Senior cop cautious about turnaround in St Andrew South

March 15, 2023
Police process a crime scene.
Police process a crime scene.

Although murders and shootings have declined markedly since January 2022, the St Andrew South Police Division still remains a ticking timebomb, according to its commanding officer Senior Superintendent Kirk Ricketts.

The senior cop noted that the blood-soaked policing space was still home to more than 40 gangs, whose members actively seek ways to wreak havoc among law-abiding citizens.

"The space is too volatile for us to relax," Ricketts told THE STAR on Tuesday. Ricketts also shared that while he may see progress, gang activities continue to play a major role in more than 30 communities.

"If you go into most of the warring communities, people can't move as freely from the top to the bottom. That tells you that the conflicts have not been resolved, and at any given moment the pipe can burst," he said. Police data recorded between January 1 to March 11, reveal that 12 persons have been murdered when compared with 23 during the corresponding period in 2022. The 48 per cent reduction is a continuation of the steady decline that the division has been seeing lately. It finished 2022 with 130 murders, 34 less than 2021. Ricketts disclosed that last year's figures were the lowest murder tally recorded in the division in six years. But Ricketts said he was not convinced that the space was completely reformed.

"We still have our gangs and many of the conflicts have still not been resolved. What we have done, however, is to push them into some levels of dormancy," he said. "I will always use the words 'cautious optimism' because we still believe that too many firearms are in these communities and too many gang members still reside in these communities."

However, Ricketts said that many of the known violence producers have fled the space as the police continue to engage them in various strategic operations.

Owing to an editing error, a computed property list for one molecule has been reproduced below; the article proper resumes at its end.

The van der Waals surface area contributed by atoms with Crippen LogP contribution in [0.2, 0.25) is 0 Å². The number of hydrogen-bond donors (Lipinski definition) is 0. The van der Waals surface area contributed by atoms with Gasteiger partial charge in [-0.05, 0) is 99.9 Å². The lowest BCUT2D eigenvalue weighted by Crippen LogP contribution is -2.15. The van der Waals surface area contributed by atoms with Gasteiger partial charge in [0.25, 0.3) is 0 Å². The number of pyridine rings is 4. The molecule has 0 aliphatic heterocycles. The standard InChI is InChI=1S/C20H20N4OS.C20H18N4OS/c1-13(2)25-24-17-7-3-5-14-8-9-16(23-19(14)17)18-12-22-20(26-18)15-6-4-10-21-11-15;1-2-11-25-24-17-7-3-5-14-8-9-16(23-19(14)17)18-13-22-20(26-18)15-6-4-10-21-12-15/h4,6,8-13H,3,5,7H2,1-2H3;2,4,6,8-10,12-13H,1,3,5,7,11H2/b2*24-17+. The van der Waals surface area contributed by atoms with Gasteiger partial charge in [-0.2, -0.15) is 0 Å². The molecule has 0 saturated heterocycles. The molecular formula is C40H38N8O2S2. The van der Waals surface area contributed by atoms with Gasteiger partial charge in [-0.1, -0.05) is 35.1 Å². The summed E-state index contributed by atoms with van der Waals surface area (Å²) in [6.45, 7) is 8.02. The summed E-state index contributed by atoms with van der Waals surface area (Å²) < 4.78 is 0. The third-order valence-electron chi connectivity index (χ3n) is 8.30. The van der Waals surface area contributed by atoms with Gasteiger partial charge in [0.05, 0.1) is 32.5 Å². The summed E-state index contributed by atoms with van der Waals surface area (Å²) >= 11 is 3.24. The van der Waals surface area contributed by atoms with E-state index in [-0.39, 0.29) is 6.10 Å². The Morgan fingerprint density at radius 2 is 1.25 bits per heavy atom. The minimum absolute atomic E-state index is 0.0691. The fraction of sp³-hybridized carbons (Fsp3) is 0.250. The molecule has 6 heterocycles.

"It is not sustainable for us to keep a community by just trying to dominate the community, we don't have enough police and soldiers for that. So one of the main things is to target individuals in the community that we believe to be contributing to the violence. We have been able to interdict a number of these persons, a number of them were arrested," he said.

"Even though some of those known players have left, what we know is that there is always a ready replacement. There is a host of youngsters vying to fill the leadership gang vacuums. So we are tying to use these intervention programmes to prevent that," he said.

Those programmes involve community walk-throughs and other social activities geared at bettering relations between the police and citizens.

"We have our concert series, which we called 'Widely Publicised Meeting', where we take music to the people and try to give them a different side of the police. We have engaged our community members on radio. We now have a talk show on Roots FM every Thursday. We are trying to find different ways to communicate with the people, to partner with them. Recently we started to communicate with them through social media, Facebook, Instagram and such," he said.

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